The Sphero RVR is a Programmable Mobile Platform for your Robotics Projects.

Sphero RVR - The Expandable Programmable Robot

Updated: Aug 3 2020

Sphero RVR had its origins in a Kickstarter where it easily smashed its campaign goal with pledges of over a $1M. The RVR was touted as the Go anywhere Do Anything Robot made by the Sphero team who have an extensive background in consumer & educational robots and building solid products. So how does the RVR perform?

First impressions

We have had a number of Sphero older robots in the past and when the RVR was announced as a more extensible coding platform it was a no brainer upgrade. 

Out of the slickly packaged box, the RVR looks really well built and feels like it’s designed to take the punishment that kids will put it though. After using it for a while and putting it through some knocks we can attest to the build quality.



All the electronics and motors are well protected from impact and dirt, encased within a plastic body. A very nice touch is the clear casing of the body - an idea from Sphero’s earlier robot the Sprk and the Sprk+. This lets you see the different parts which make up the robot - the control board, battery and servos. 



You get 3 covers with the Sphero. A full cover that completely protects the RVR’s internals for times when you want to bring it outside for some fun in the dirt. A hacker cover for makers who need access to the ports and power. There are also multiple screw holes and cuts on this cover so you can secure different components to the top of the RVR. A protective roll-cage fits on top of the 2 covers and offers protection for any electronics that are added to the RVR.

Driving the Sphero RVR

One of the RVR’s best features of the RVR is its driving control system. 

The onboard 9 axis IMU together with some clever software algorithms lets the RVR navigate by compass heading with a high degree of stability and accuracy. It self corrects for small obstacles and little bumps on the road, keeping its direction in spite of road surface conditions. Outfitted with tank tracks, the RVR can cover a lot more terrain than its predecessors.

This accuracy is useful in learning and lab situations where the RVR can be used as a modern day turtle robot to map out geometric shapes with pinpoint accuracy or programmed to navigate its environment.

The RVR can be driven manually via Sphero EDU app’s drive mode. The app uses the bluetooth connection which has range of around 10m. One issue we have found happens when the RVR ventures outside this range. The RVR stops, but on subsequent connections, it seems the previous instructions are kept in memory and it can go a bit wild, losing its heading and driving forward by itself. This required a shut down to reset the RVR.

Sphero have also released some helpful code which lets you drive the RVR with a traditional  RC controller. Although you will need to get programming to make this work.

Programming the Sphero RVR

The easiest way to program the RVR is with the Sphero Edu app. You have access to the blocks (a scratch like language) or Python. The Edu app comes with preloaded lessons that introduces users to their RVR and also explore maths and science problems which they can solve with the RVR. Too unlock the full power of the RVR however, you will need to go beyond the Edu app.

The RVR as a hackable robotics platform

Sphero made the RVR for makers and hackers in the hope that it will spur people to go beyond the available functionality and expand on what it can do.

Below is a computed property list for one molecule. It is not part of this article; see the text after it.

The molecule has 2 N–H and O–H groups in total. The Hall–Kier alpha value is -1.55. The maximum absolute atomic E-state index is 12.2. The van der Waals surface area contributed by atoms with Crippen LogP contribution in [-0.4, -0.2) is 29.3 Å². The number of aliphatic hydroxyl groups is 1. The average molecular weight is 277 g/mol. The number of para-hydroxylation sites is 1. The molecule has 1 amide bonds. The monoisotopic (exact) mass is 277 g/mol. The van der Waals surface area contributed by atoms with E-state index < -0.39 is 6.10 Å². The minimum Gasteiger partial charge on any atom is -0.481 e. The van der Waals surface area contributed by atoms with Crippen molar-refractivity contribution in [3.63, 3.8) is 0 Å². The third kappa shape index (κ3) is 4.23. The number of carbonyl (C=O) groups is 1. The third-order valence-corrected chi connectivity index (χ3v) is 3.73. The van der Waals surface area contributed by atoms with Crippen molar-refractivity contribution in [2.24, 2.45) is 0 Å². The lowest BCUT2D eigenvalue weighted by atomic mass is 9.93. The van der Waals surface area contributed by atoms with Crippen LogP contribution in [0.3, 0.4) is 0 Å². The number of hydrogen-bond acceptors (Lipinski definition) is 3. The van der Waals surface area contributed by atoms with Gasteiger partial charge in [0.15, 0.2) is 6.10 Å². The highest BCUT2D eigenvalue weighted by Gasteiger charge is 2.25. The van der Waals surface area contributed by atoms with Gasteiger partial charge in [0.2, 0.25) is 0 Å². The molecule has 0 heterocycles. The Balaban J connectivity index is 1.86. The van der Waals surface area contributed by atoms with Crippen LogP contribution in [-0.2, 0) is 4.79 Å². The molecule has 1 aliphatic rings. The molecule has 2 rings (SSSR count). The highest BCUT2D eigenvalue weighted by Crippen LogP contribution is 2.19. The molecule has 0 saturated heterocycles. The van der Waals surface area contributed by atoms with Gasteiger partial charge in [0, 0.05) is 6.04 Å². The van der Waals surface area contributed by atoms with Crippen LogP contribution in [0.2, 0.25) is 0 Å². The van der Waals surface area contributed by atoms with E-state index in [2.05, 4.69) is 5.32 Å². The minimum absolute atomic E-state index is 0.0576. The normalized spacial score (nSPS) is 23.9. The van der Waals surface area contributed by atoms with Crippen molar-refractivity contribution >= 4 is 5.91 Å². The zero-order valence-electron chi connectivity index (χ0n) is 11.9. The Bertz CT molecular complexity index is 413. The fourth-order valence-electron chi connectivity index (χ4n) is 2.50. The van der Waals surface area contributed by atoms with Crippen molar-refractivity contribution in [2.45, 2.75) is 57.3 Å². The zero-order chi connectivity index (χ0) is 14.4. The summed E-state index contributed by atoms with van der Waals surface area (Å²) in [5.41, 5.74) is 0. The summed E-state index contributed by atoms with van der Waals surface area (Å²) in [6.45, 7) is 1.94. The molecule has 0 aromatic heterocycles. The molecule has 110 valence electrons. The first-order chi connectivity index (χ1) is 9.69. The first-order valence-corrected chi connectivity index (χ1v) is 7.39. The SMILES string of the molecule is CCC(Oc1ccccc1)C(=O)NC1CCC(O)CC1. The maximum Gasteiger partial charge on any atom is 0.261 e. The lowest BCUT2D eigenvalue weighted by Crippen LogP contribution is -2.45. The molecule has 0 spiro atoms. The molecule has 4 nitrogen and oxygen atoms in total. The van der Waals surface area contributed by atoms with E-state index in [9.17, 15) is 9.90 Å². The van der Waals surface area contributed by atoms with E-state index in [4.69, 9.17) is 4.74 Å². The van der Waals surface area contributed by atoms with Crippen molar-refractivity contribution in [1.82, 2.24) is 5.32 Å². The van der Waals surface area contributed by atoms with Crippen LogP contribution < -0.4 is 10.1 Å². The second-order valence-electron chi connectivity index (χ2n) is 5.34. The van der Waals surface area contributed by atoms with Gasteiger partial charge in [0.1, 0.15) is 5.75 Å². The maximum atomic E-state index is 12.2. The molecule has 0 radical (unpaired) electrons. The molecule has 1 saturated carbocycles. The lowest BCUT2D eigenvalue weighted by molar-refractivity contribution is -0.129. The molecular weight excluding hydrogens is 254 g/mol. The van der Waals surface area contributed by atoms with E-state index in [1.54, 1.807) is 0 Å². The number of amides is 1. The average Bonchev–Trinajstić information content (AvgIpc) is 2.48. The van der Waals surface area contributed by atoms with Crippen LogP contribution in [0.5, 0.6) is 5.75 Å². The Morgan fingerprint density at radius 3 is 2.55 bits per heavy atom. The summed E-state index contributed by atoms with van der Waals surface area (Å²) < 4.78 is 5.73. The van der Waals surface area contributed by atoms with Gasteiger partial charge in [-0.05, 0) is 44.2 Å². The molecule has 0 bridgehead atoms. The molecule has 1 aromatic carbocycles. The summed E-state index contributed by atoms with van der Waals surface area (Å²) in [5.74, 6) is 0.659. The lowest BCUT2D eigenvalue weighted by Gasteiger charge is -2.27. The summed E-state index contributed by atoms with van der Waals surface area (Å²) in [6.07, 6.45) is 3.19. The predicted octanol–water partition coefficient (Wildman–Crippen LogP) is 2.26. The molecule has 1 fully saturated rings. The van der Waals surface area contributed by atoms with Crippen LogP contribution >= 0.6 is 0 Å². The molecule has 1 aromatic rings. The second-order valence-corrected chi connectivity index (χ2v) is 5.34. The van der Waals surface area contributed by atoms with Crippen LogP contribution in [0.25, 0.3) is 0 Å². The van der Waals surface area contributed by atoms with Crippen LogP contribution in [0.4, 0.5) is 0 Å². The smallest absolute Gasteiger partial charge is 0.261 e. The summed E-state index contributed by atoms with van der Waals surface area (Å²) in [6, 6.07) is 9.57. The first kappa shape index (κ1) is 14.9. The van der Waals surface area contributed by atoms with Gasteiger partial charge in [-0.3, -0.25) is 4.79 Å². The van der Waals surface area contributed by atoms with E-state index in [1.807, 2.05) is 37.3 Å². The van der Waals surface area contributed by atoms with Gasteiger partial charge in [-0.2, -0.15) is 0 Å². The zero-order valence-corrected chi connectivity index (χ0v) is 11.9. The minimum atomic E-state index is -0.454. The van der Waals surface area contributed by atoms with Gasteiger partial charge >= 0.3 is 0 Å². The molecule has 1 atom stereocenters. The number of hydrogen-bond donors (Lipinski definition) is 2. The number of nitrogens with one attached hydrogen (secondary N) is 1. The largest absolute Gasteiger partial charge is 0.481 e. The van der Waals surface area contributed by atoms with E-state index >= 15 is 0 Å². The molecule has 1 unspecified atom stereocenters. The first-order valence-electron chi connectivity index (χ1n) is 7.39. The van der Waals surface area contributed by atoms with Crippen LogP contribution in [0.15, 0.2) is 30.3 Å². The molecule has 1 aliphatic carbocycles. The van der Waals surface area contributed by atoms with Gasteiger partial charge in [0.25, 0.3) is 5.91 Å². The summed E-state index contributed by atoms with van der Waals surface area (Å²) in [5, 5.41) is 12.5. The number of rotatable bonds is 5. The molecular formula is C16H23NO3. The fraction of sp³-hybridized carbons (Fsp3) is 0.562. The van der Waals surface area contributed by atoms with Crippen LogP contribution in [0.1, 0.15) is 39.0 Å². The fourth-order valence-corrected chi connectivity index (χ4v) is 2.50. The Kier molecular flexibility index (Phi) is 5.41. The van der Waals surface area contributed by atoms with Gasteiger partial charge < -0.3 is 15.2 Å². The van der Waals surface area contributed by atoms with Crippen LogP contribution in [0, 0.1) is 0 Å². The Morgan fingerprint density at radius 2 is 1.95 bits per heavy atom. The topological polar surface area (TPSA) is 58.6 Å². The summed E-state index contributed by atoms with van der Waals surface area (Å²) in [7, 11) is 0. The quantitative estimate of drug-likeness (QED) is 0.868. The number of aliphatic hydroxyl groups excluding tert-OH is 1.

Using the RVR for a transport module Is like having your project riding in a rolls royce.

The chassis on most robotic kits come are an afterthought whale the main focus is on the software and experiments. This limits their application to lab settings. The RVR however is built like a solid mini panzer tank, and feels like it could be deployed for real world applications.

The high capacity 5000mah battery is very useful, allowing your projects to draw power all from the one source. It can simultaneously drive the RVR while providing power to add-on accessories and micro controllers. The battery is swappable which means that there won’t be any downtime, provided you have a few charged units ready. The RVR also has a low power sleep mode, which could be useful for IOT applications where the RVR can come out of standby when commands are received over the Internet.


Compatibility with popular micro controllers

The ability to add additional computers / microcontrollers to the RVR is the most compelling feature. Sphero has ensured that the RVR is readily compatible with the most popular microcontrollers, with a set of SDKs and “getting started” guides for the Arduino, Raspberry Pi and the Microbit. With a little knowledge of python, there is nothing to stop you from connecting the RVR to other Python enabled boards like the LattePanda and Jetson nano.

In our projects, setting up with the Microbit was super easy with power and communication 

happening via one micro usb cable. The Jetson Nano took a bit more fiddling around with the UART pins and getting the right python modules installed.

This expandability unlocks the true potential of the RVR. You can add sensors to build an autonomous robot. Connect a camera for visual image processing and AI experiments.Setup a web server for a mobile IOT platform.

Conclusion

The RVR is a great robot for makers & coders who can unlock its true potential. If you just want to learn how to program there are cheaper options like Sphero mini or Bolt. If however, you love robotics and would like to go beyond what’s on the EDU app, then the RVR is one of the best platforms for robotics projects. The RVR feels solid, has strong motors and it can take a beating. Even after a couple of months with the robot, we still have new ideas and a list of projects which we want to make with the RVR.